Labour's Ballistic Missile Defence Policy 1997-2010. A Strategic-Relational Analysis
This event is part of the Department of Social and Political Sciences’ research seminar series and hosted by Dr James Simpkin, Craven College.
- From: Wednesday 15 February 2023, 1 pm
- To: Wednesday 15 February 2023, 2 pm
- Cost: Free
- Download this event to your calendar
Ballistic Missile Defence (BMD) - a military system intended to intercept incoming nuclear missiles, and often likened to trying to hit a bullet with a bullet, is the most expensive military project in history you've never heard of: easily dwarfing both the Manhattan Project and the Apollo 11 Moon landing in expenditure.
Between 1997 and 2010 the New Labour government of Tony Blair and Gordon Brown - a government elected initially promoting an 'ethical dimension' to foreign policy - took steps to deeply integrate military assets on British soil into the US's BMD system: a system most closely associated with US conservatism and George W. Bush in particular.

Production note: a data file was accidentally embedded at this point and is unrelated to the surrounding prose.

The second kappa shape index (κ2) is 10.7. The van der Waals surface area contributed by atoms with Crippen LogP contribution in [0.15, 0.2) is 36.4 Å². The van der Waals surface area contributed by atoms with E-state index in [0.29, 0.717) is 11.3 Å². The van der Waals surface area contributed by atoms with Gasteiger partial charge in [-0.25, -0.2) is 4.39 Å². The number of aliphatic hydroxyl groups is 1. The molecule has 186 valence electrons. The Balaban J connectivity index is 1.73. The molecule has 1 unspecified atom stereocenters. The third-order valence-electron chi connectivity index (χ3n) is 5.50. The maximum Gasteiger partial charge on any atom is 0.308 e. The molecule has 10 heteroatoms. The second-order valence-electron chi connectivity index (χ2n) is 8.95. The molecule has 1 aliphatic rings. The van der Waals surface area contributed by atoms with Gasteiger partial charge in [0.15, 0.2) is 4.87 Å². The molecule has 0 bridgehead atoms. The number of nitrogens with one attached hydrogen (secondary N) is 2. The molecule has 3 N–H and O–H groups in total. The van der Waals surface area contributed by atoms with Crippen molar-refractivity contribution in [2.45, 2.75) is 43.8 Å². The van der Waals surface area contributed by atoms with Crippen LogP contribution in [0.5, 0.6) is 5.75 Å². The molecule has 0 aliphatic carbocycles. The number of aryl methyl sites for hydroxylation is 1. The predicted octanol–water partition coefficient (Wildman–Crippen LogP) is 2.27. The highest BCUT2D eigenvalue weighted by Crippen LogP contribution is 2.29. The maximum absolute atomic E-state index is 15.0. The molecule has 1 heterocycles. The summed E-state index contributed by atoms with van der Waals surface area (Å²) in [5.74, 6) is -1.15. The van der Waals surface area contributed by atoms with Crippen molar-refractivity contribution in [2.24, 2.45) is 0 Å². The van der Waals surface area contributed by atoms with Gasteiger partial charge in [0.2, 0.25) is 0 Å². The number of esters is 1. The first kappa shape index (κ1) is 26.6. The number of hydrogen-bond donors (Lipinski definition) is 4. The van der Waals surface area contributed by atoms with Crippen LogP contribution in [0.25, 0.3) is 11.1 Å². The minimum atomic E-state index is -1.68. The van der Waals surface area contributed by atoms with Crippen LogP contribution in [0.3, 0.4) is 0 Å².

What strategic benefits did Blair and Brown hope to gain for the UK in taking these steps? How did they manage public opinion over BMD, particularly when opinion polls consistently showed a majority of the British public were opposed to the UK's involvement in US BMD? What can the last Labour government's policy on BMD tell us about what a future defence and foreign policy under a Kier Starmer Labour government look like? And how do US decisions to expand BMD into Eastern Europe taken in the late '90s and 2000s still influence Putin's justification for his invasion of Ukraine today?
To explore these questions and others please join Dr James Simpkin for his presentation on his new book, Labour's Ballistic Missile Defence Policy 1997-2010. A Strategic-Relational Analysis.
This event is part of the Department of Social and Political Sciences’ research seminar series (2022-2023). The research seminar will take place online and can be accessed using the following link: